Why is it that the Bible names so many of the female characters Mary, imbuing them with characteristics that range from a virgin mother to a harlot? The answer, I believe, resides in the difficulty the patriarchal society of early Judaism had with including the reality of women in its codex. Women, whether disciples or characters with whom Jesus interacted with, were a part of the story that made his message as truly revolutionary as it really is: the first shall be last and the last shall be first. Wouldn’t it be a foregone conclusion that women were a significant part of his following? And wouldn’t their intuitive and organic understanding of God be a part of what Jesus preached?
Will the real Mary please stand up? Who was Mary and why is she so mysterious? Why do we conflate these women? And why does orthodoxy either de-sexualize them, as in making Jesus’ mother a virgin, or make them prostitutes?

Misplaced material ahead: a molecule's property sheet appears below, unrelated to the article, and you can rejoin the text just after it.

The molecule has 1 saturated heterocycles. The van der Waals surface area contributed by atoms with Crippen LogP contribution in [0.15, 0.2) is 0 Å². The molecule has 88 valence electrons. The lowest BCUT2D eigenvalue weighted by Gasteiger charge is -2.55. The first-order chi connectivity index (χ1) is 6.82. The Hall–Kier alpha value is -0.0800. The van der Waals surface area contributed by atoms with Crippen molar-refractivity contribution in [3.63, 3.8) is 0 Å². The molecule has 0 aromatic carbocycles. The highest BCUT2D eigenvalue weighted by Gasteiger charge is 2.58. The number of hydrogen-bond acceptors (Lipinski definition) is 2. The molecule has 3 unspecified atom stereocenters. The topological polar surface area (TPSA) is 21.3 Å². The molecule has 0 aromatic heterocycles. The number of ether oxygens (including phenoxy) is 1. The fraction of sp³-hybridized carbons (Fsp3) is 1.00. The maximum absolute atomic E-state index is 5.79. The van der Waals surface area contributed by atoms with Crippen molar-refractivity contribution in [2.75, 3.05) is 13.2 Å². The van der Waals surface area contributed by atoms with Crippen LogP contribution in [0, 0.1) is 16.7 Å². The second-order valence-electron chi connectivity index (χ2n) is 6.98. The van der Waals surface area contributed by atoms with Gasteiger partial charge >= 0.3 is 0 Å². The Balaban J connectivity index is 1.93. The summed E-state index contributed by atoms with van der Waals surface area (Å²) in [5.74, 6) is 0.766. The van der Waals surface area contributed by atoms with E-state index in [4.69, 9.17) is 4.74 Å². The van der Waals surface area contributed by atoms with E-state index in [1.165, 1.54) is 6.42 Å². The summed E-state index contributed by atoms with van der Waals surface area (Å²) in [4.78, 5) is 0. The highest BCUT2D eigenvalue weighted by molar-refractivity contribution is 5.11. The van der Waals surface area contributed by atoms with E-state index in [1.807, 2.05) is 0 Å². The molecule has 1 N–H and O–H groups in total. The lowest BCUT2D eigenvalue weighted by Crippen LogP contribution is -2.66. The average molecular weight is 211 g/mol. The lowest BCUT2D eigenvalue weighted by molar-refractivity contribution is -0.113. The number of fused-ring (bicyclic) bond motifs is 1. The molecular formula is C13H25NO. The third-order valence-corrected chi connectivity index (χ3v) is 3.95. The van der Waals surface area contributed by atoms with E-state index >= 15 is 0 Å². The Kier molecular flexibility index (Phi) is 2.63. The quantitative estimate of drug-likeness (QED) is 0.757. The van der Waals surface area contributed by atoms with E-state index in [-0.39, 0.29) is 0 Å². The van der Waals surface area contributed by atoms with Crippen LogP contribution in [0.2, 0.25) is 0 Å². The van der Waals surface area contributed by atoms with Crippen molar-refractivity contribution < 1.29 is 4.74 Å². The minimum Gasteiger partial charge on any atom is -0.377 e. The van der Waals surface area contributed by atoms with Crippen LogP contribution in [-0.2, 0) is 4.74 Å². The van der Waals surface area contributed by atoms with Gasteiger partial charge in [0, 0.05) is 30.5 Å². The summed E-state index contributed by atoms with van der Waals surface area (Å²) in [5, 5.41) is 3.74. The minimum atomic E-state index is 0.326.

I am talking about this on Mother’s Day for several reasons. First of all, as we learned about Julia Ward Howe, women are indeed the makers of our future despite the odds against them. But secondly and more important, each of these Marys represent what I see as essential gifts in mothering. Yes, Mother Mary is the woman who gives birth to Jesus but in so doing she has demonstrated the grit and determination to bring a soul into the world regardless of who that soul becomes. Mother Mary is too often portrayed as a passive actor in the nativity story, but she is anything but. Yes, she agrees to the annunciation, but she then carries on despite what must have been ridicule by the society around her: an unmarried peasant woman with an older man (likely Joseph was her uncle), giving birth in desperate circumstances and then, as if that weren’t hard enough, raising Jesus who by all accounts was a difficult and irrepressible troublemaker. He even denounces her at one point, in the Gospel of Matthew “Look, your mother and brothers are standing outside, wanting to speak to you.” 48. But Jesus replied, “Who is my mother, and who are my brothers?” 49 Pointing to His disciples, He said, “Here are my mother and my brothers.… “Who is my mother, who are my brothers?” Any parent who has had that pain of rejection knows how tender this is. To be a parent, to mother into being, physically or not, is a testament to the human will.